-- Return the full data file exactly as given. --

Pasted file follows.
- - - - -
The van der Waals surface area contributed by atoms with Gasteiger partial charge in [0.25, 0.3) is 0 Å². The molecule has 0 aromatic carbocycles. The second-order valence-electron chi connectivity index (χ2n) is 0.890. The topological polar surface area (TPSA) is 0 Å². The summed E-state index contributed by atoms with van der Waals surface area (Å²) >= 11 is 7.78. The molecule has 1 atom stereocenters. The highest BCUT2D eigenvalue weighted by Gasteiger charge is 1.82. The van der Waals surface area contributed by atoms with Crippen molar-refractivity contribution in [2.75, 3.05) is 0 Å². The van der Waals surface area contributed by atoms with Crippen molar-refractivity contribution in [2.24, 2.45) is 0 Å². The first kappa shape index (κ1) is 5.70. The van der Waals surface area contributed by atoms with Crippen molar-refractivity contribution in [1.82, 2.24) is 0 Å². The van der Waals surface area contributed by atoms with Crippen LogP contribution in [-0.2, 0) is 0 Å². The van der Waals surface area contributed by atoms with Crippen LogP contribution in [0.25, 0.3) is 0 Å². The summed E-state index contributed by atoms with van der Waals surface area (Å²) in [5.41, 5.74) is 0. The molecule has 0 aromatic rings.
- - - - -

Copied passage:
The van der Waals surface area contributed by atoms with Gasteiger partial charge in [0.25, 0.3) is 0 Å². The molecule has 0 aromatic carbocycles. The second-order valence-electron chi connectivity index (χ2n) is 0.890. The topological polar surface area (TPSA) is 0 Å². The summed E-state index contributed by atoms with van der Waals surface area (Å²) >= 11 is 7.78. The molecule has 1 atom stereocenters. The highest BCUT2D eigenvalue weighted by Gasteiger charge is 1.82. The van der Waals surface area contributed by atoms with Crippen molar-refractivity contribution in [2.75, 3.05) is 0 Å². The van der Waals surface area contributed by atoms with Crippen molar-refractivity contribution in [2.24, 2.45) is 0 Å². The first kappa shape index (κ1) is 5.70. The van der Waals surface area contributed by atoms with Crippen molar-refractivity contribution in [1.82, 2.24) is 0 Å². The van der Waals surface area contributed by atoms with Crippen LogP contribution in [-0.2, 0) is 0 Å². The van der Waals surface area contributed by atoms with Crippen LogP contribution in [0.25, 0.3) is 0 Å². The summed E-state index contributed by atoms with van der Waals surface area (Å²) in [5.41, 5.74) is 0. The molecule has 0 aromatic rings.